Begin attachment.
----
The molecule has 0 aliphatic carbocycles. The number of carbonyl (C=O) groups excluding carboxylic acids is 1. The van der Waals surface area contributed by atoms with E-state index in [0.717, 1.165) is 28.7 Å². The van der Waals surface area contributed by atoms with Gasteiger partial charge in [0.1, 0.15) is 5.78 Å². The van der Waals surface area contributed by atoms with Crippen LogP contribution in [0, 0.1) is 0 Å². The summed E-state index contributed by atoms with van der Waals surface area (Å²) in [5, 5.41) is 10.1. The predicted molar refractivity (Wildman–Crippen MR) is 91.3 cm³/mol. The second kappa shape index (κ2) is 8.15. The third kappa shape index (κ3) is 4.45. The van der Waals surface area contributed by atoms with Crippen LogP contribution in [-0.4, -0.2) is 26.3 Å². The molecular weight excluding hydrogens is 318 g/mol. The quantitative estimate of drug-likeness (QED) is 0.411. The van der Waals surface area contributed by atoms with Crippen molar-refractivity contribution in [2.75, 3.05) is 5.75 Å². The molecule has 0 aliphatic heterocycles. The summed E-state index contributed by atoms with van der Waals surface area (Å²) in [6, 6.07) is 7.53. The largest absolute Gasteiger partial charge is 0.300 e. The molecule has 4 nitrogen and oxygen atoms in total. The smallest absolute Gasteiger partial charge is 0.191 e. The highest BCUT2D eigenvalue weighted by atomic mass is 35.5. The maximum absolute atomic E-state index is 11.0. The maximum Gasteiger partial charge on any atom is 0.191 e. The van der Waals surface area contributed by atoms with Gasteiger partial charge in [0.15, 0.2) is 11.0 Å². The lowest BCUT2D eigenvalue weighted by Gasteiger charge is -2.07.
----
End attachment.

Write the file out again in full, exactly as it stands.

The molecule has 0 aliphatic carbocycles. The number of carbonyl (C=O) groups excluding carboxylic acids is 1. The van der Waals surface area contributed by atoms with E-state index in [0.717, 1.165) is 28.7 Å². The van der Waals surface area contributed by atoms with Gasteiger partial charge in [0.1, 0.15) is 5.78 Å². The van der Waals surface area contributed by atoms with Crippen LogP contribution in [0, 0.1) is 0 Å². The summed E-state index contributed by atoms with van der Waals surface area (Å²) in [5, 5.41) is 10.1. The predicted molar refractivity (Wildman–Crippen MR) is 91.3 cm³/mol. The second kappa shape index (κ2) is 8.15. The third kappa shape index (κ3) is 4.45. The van der Waals surface area contributed by atoms with Crippen LogP contribution in [-0.4, -0.2) is 26.3 Å². The molecular weight excluding hydrogens is 318 g/mol. The quantitative estimate of drug-likeness (QED) is 0.411. The van der Waals surface area contributed by atoms with Crippen molar-refractivity contribution in [2.75, 3.05) is 5.75 Å². The molecule has 0 aliphatic heterocycles. The summed E-state index contributed by atoms with van der Waals surface area (Å²) in [6, 6.07) is 7.53. The largest absolute Gasteiger partial charge is 0.300 e. The molecule has 4 nitrogen and oxygen atoms in total. The smallest absolute Gasteiger partial charge is 0.191 e. The highest BCUT2D eigenvalue weighted by atomic mass is 35.5. The maximum absolute atomic E-state index is 11.0. The maximum Gasteiger partial charge on any atom is 0.191 e. The van der Waals surface area contributed by atoms with Gasteiger partial charge in [0.15, 0.2) is 11.0 Å². The lowest BCUT2D eigenvalue weighted by Gasteiger charge is -2.07.